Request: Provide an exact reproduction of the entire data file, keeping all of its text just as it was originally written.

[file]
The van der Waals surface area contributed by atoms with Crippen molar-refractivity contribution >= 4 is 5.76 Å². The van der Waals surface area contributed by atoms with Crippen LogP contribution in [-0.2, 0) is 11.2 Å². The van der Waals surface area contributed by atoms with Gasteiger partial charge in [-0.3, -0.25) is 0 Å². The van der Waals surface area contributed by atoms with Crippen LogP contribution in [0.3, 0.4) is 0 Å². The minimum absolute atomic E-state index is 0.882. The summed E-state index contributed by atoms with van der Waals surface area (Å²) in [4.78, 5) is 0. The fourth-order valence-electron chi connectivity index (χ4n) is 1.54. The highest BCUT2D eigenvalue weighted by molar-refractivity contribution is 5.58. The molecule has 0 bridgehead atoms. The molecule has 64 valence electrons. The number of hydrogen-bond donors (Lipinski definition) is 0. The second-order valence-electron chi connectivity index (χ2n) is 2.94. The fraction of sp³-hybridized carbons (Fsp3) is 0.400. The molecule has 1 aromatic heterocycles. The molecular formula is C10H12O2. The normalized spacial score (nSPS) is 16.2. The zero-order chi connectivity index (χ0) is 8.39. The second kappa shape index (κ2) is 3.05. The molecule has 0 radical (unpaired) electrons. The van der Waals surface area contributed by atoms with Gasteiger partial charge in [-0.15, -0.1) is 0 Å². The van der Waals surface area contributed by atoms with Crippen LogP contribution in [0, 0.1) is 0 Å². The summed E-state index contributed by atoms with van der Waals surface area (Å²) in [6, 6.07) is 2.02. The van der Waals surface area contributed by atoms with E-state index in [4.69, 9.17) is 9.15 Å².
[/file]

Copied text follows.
The van der Waals surface area contributed by atoms with Crippen molar-refractivity contribution >= 4 is 5.76 Å². The van der Waals surface area contributed by atoms with Crippen LogP contribution in [-0.2, 0) is 11.2 Å². The van der Waals surface area contributed by atoms with Gasteiger partial charge in [-0.3, -0.25) is 0 Å². The van der Waals surface area contributed by atoms with Crippen LogP contribution in [0.3, 0.4) is 0 Å². The minimum absolute atomic E-state index is 0.882. The summed E-state index contributed by atoms with van der Waals surface area (Å²) in [4.78, 5) is 0. The fourth-order valence-electron chi connectivity index (χ4n) is 1.54. The highest BCUT2D eigenvalue weighted by molar-refractivity contribution is 5.58. The molecule has 0 bridgehead atoms. The molecule has 64 valence electrons. The number of hydrogen-bond donors (Lipinski definition) is 0. The second-order valence-electron chi connectivity index (χ2n) is 2.94. The fraction of sp³-hybridized carbons (Fsp3) is 0.400. The molecule has 1 aromatic heterocycles. The molecular formula is C10H12O2. The normalized spacial score (nSPS) is 16.2. The zero-order chi connectivity index (χ0) is 8.39. The second kappa shape index (κ2) is 3.05. The molecule has 0 radical (unpaired) electrons. The van der Waals surface area contributed by atoms with Gasteiger partial charge in [-0.15, -0.1) is 0 Å². The van der Waals surface area contributed by atoms with Crippen LogP contribution in [0, 0.1) is 0 Å². The summed E-state index contributed by atoms with van der Waals surface area (Å²) in [6, 6.07) is 2.02. The van der Waals surface area contributed by atoms with E-state index in [4.69, 9.17) is 9.15 Å².